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Clinical Prediction Guide

Review: Framingham risk scores have variable accuracy in predicting CVD events in different patient populations


ACP J Club. 2007 May-Jun;146:80. doi:10.7326/ACPJC-2007-146-3-080

Clinical Impact Ratings

GIM/FP/GP: 6 stars

Hospitalists: 5 stars

Cardiology: 6 stars

Source Citation

Brindle P, Beswick A, Fahey T, Ebrahim S. Accuracy and impact of risk assessment in the primary prevention of cardiovascular disease: a systematic review. Heart. 2006;92:1752-9. [PubMed ID: 16621883]



In different groups of patients, are Framingham risk assessments accurate for predicting cardiovascular disease (CVD) events? Do risk assessments improve health outcomes?


Data sources: MEDLINE, EMBASE/Excerpta Medica, Cochrane Controlled Trials Register (CENTRAL), CINAHL, PsycINFO, ISI Proceedings, British Library's Electronic Table of Contents (ZETOC), bibliographies of relevant studies, and hand-searches of key journals (to September 2004).

Study selection and assessment: Studies in any language that compared risk for fatal and nonfatal coronary heart disease (CHD) or CVD outcomes predicted by Framingham risk scores with observed 10-year risk, and randomized controlled trials (RCTs) that assessed the effectiveness of CV risk scores to aid primary prevention in patients predominantly free of symptomatic CVD. Studies of older risk scores not used in clinical practice and studies reporting only fatal outcomes were excluded. 27 risk-assessment studies (n = 71 727, age range 30 to 80 y) met the selection criteria: 8 studies evaluated the Wilson Framingham method, and 19 evaluated the Anderson Framingham method. The year of initiation of study recruitment ranged from 1961 to 1996. 4 RCTs met the inclusion criteria for primary prevention and assessed outcomes related to changes in risk, treatment, and referrals.

Outcomes: Predicted-to-observed ratios of 10-year risk for combined fatal and nonfatal CHD or CVD and the effectiveness of risk scores in primary prevention.

Main results

For CHD outcomes, predicted-to-observed ratios ranged from an underprediction of 0.43 (95% CI 0.27 to 0.67) in a high-risk group to an overprediction of 2.9 (CI 1.9 to 4.3) in a lower-risk group. For CVD outcomes, the trend was similar, with a smaller range than that for CHD outcomes. Underprediction of CHD also occurred in higher-risk patient populations, specifically those with diabetes or a family history of premature CHD. In 4 trials in which physicians were offered or allocated to receive predictions for their patients, compared with no offer or allocation, groups did not differ for any outcome in 3 trials; but in 1 RCT, patients in the risk-score group had lower systolic blood pressure and were more likely to be prescribed CV drugs than those whose physicians did not receive risk scores.


Framingham risk assessments have variable accuracy in predicting cardiovascular disease events in different patient populations. Risk assessments provided to physicians for individual patients did not consistently improve health outcomes.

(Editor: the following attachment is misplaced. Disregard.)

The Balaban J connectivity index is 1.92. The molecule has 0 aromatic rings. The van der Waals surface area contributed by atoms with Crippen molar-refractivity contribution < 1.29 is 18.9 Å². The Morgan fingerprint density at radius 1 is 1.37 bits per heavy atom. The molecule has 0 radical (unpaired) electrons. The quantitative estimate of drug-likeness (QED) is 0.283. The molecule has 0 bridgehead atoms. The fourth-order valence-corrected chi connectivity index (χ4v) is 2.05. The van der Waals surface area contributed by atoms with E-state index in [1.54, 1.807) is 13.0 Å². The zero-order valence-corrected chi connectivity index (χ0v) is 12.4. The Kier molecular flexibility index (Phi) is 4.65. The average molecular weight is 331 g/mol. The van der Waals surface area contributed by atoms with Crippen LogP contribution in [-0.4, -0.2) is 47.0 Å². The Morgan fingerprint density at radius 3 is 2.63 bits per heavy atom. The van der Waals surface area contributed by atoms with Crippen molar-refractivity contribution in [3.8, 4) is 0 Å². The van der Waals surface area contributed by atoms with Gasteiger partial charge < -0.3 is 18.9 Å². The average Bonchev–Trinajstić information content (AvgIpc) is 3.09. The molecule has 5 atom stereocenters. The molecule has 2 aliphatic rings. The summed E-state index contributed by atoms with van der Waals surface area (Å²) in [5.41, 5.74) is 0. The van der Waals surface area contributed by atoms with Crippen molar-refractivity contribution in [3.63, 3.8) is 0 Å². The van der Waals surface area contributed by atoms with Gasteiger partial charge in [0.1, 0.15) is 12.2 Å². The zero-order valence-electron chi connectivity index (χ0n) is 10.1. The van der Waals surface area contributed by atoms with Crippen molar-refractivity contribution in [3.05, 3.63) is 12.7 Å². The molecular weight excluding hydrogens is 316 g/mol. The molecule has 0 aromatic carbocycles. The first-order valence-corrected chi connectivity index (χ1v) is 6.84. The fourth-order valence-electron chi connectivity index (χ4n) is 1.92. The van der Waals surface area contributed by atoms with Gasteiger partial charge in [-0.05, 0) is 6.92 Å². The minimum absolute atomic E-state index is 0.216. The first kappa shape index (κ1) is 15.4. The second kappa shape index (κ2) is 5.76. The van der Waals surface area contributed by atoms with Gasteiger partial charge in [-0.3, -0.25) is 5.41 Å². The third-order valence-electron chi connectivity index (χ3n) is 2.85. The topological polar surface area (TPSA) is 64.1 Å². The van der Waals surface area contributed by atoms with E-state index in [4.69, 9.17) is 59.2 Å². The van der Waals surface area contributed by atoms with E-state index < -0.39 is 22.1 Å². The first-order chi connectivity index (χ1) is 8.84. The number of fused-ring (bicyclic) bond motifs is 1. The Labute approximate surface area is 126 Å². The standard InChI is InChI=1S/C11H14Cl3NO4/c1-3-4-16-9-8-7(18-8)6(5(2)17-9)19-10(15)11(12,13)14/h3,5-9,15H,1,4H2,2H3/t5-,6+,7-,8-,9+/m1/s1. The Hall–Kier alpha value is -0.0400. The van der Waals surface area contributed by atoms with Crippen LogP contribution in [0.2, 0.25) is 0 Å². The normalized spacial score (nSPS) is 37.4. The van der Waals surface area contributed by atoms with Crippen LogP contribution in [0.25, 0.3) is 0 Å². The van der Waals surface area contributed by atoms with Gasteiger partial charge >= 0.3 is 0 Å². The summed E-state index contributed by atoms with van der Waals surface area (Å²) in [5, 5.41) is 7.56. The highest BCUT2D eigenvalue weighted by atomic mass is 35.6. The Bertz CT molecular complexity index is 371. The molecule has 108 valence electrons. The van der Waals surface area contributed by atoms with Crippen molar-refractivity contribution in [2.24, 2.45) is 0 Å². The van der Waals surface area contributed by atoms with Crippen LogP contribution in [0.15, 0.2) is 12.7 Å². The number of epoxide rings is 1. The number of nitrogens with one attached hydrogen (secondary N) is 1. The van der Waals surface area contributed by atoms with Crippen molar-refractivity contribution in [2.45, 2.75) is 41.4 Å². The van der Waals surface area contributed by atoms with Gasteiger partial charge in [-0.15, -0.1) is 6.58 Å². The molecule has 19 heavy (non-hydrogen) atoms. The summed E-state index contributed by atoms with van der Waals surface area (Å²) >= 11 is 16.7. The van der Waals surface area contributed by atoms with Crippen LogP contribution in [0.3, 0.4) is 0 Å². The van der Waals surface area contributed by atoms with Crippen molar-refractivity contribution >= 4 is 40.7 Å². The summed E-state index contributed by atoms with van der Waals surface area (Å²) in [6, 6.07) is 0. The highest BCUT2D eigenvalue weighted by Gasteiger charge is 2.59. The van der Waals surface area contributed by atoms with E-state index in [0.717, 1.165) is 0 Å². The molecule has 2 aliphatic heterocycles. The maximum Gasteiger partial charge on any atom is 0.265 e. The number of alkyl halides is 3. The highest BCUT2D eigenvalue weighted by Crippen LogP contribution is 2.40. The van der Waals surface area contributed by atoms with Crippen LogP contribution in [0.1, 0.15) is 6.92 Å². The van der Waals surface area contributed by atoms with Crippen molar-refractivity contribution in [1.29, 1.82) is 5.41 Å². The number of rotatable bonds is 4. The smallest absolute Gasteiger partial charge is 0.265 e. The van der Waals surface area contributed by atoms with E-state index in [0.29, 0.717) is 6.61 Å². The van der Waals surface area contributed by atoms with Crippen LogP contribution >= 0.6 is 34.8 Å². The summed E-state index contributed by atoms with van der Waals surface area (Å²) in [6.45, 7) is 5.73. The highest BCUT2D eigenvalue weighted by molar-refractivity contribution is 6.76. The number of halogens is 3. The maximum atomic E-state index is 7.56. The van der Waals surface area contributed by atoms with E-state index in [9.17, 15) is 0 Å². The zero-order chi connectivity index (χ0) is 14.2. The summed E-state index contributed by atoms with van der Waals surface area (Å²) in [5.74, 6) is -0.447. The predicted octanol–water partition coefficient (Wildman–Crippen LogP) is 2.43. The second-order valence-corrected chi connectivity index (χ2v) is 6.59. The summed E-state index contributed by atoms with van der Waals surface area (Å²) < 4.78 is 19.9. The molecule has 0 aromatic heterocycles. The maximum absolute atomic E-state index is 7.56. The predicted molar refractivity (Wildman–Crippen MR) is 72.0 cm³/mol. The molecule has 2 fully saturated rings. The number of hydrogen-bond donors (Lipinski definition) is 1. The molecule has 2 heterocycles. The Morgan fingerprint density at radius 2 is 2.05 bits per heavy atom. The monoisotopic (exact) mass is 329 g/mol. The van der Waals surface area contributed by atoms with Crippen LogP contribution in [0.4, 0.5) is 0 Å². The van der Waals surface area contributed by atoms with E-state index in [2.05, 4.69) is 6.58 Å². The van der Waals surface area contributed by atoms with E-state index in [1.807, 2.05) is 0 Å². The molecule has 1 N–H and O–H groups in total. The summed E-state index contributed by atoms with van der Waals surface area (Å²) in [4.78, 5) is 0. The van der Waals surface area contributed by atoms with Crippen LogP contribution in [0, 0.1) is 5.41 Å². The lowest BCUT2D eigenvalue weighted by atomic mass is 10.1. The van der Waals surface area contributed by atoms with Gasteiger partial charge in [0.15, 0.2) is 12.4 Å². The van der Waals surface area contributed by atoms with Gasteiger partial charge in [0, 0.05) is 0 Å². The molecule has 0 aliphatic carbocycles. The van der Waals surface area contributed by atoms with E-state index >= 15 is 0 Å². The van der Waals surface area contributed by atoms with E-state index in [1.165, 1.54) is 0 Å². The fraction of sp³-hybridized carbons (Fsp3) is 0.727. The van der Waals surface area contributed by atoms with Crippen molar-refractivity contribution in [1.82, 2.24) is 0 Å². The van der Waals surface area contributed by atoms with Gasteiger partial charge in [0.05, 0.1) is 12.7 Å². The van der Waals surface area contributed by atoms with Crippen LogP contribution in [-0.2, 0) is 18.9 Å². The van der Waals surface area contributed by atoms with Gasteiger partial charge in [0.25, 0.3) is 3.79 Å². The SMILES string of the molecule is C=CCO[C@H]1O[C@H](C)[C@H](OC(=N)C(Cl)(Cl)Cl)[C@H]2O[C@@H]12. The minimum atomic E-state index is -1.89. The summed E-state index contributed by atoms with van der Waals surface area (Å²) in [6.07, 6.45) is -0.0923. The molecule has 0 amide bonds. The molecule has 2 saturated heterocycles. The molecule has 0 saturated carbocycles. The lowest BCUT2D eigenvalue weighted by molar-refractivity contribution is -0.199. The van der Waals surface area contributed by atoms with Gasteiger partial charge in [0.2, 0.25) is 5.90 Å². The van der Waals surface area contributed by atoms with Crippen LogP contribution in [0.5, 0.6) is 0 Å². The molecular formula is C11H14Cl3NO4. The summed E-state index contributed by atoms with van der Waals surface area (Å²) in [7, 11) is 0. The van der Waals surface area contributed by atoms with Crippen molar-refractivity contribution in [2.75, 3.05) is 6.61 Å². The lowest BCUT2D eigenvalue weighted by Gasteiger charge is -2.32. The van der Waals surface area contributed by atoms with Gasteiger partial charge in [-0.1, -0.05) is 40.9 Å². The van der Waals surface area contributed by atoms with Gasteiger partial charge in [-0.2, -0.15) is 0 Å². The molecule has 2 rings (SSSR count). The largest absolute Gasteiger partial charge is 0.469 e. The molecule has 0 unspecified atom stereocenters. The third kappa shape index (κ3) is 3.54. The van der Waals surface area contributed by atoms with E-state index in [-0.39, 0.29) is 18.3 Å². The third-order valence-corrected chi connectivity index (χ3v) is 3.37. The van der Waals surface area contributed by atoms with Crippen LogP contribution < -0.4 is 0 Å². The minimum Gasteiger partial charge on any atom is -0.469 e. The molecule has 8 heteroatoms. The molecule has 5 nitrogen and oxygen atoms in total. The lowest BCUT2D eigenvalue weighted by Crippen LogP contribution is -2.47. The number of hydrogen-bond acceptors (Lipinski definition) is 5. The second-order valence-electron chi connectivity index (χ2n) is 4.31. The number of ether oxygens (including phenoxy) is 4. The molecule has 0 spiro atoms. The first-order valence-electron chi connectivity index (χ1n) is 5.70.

Sources of funding: UK Department of Health and Wellcome Trust.

For correspondence: Dr. P. Brindle, University of Bristol, Bristol, England, UK. E-mail


It can be argued that the Framingham study has contributed more than any other single research program to the decline in CHD mortality over the past 50 years. As a result, the Framingham risk score has become one of our most venerable truths. All venerable truths, however, can benefit from reexamination.

Brindle and colleagues showed that predictions based on the Framingham risk score deviate predictably, rather than randomly, from the observed, with underestimation in such high-risk populations as patients with diabetes or a family history of CHD and overestimation in most unselected populations. The reasons for these deviations include inadequacies inherent in statistical prediction, changes in population risk over time, and differences in prevalence of unmeasured risk factors. Most clinicians have already accounted for underestimation: Diabetes is now treated as the equivalent of established CHD, and patients with strong family histories receive screening despite otherwise low risk. Overestimation of risk in community samples is, however, potentially problematic as many experts advise clinicians to link treatment of risk factors, particularly cholesterol level, to patients' Framingham risk scores.

It would be a mistake to interpret the findings of this study as showing that the Framingham risk score has no clinical value. The risk score provides a useful framework for clinicians to show patients how factors work together to increase risk for CHD or CVD outcomes. The literature suggests it does a good job of distinguishing high-risk patients from those at low risk.

As Brindle and colleagues point out, the Framingham risk score might be “fixable.” The model can be recalibrated as measured risk in population changes over time and might be modified to account for such risk factors as obesity that are increasing in epidemiologic importance. Until epidemiologists provide us with these fixes, clinicians offering advice on primary prevention to individual patients should remember that the Framingham risk score can be a pessimistic predictor. Merely presenting the risk score to patients and clinicians does not seem to be a sufficient intervention for improving preventive services.

Edward P. Havranek, MD
Denver Health Medical Center
Denver, Colorado, USA